Recent findings suggest that acetaminophen use during pregnancy may contribute to neurobehavioral problems in offspring.Research published in journals pro swan, Children exposed to acetaminophen in utero were found to have higher sleep and attention problems at age 3.
Acetaminophen, the active ingredient in Tylenol, is a drug used for pain relief and fever reduction. In the United States, the drug is considered safe to take during pregnancy and is commonly used by pregnant women. We have expressed concern that it may cause behavioral problems.
Research author Christine K. Schneider Her team conducted a study investigating the relationship between maternal acetaminophen use and child development. In contrast to most previous research on this topic, researchers investigated behavioral problems in preschool children. They also explored possible confounding effects of prenatal stress.
“Recently, there is emerging evidence that acetaminophen is linked to behavioral problems in children,” explains Sznajder, assistant professor of public health sciences at the Pennsylvania State College of Medicine.
Sznajder and her colleagues analyzed data from a longitudinal cohort study called the First Baby Study. The study sample consisted of pregnant women from her 18 to her 35 years of age in Pennsylvania. During the first trimester of pregnancy, women completed a telephone interview to assess their health history, health habits, symptoms of depression, stress during pregnancy, and sociodemographics. They also indicated the medications they have been taking since being pregnant. At 36 months postpartum, approximately 81% (2,423) of women participated in follow-up interviews, including the Child Behavior Checklist (CBCL).
Researchers found that about 42% of women reported using acetaminophen during pregnancy. The most common reason for taking acetaminophen was to treat headaches and migraines.The researchers also found that maternal acetaminophen use was associated with three of her seven outcomes for her CBCL. I also discovered that Children of mothers who took acetaminophen during pregnancy were more withdrawn, had trouble sleeping, and had attention problems. After adjusting for multiple confounding variables (including prenatal stress), the effects on sleep and attention problems remained significant.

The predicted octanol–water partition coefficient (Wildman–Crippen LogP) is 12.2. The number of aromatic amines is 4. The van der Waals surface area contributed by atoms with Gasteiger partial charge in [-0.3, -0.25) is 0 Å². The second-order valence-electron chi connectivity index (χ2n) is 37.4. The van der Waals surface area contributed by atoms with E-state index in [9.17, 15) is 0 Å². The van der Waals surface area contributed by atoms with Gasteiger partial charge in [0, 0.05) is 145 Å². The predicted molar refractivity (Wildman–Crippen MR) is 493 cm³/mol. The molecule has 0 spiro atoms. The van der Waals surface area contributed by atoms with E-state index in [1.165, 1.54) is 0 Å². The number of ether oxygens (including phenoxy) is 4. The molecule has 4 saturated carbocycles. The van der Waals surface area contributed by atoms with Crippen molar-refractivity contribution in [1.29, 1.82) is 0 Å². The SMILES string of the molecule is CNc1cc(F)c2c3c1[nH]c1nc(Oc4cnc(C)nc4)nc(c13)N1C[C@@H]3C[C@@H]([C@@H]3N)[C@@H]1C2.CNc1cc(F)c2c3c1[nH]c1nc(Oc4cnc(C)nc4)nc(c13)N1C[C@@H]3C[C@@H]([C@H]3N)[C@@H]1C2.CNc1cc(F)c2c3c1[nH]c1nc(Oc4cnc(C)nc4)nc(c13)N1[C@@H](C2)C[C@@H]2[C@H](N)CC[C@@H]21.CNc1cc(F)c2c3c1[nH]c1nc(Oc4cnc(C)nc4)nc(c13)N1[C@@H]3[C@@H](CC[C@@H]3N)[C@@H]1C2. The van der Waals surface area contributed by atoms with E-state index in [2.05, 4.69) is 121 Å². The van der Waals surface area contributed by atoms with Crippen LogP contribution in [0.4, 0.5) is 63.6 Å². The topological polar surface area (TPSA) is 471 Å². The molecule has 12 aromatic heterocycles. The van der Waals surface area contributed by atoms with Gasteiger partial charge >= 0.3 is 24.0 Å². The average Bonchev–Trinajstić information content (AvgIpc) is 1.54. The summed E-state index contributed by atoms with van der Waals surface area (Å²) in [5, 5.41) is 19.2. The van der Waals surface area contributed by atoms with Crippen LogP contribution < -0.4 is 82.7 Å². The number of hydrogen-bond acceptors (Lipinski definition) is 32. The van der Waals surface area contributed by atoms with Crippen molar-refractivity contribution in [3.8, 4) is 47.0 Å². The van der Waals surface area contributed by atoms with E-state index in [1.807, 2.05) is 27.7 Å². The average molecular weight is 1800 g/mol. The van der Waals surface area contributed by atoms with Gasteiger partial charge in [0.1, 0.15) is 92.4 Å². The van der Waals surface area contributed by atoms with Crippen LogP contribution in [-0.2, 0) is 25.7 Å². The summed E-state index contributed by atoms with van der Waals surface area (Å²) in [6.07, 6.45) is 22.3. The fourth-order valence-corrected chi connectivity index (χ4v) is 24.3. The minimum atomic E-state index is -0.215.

Notably, an association between maternal acetaminophen use and attentional problems in offspring has been previously documented. However, this study is the first to find that maternal acetaminophen use can predict sleep disturbances in preschool children. says that
“Acetaminophen use is associated with attention and sleep problems at 36 months of age, even after accounting for other variables such as childbirth and maternal stress,” Sznajder told PsyPost. “We did not expect to find this association after considering the confounding factors. Therefore, the association was surprising, but the association between acetaminophen use during pregnancy and children’s behavior was not expected to be found. It’s consistent with other studies that have found sex.”
Researchers say exposure to acetaminophen may affect sleep and attention regulation through prenatal neurology. It is associated with decreased brain connectivity in the amygdala, a brain region.
Of all factors assessed, psychosocial stress during pregnancy was most strongly associated with child behavior checklist scores and was associated with all seven CBCL outcomes. Alcohol consumption during pregnancy and a pre-pregnancy diagnosis of depression or anxiety were also associated with some of her CBCL outcomes. Of note, women with moderate or high prenatal stress were more likely to report acetaminophen use compared with women with low prenatal stress.
Strengths of this study include longitudinal data and a large sample size. However, the researchers note that the study sample was not representative of the U.S. population. And the frequency of use was also unknown. The study authors say future studies could assess these variables through daily diaries. Future studies are also needed to elucidate the mechanisms by which acetaminophen use is associated with child development.
“Future studies should consider the frequency, dose, and duration of prenatal acetaminophen use and whether there is a dose-response relationship between acetaminophen use and behavior in children,” Sznajder said. said.
the study, “Maternal acetaminophen use during pregnancy and neurobehavioral disorders in 3-year-old children: a prospective cohort study.was written by Kristin K. Sznajder, Douglas M. Teti, and Kristen H. Kjerulff.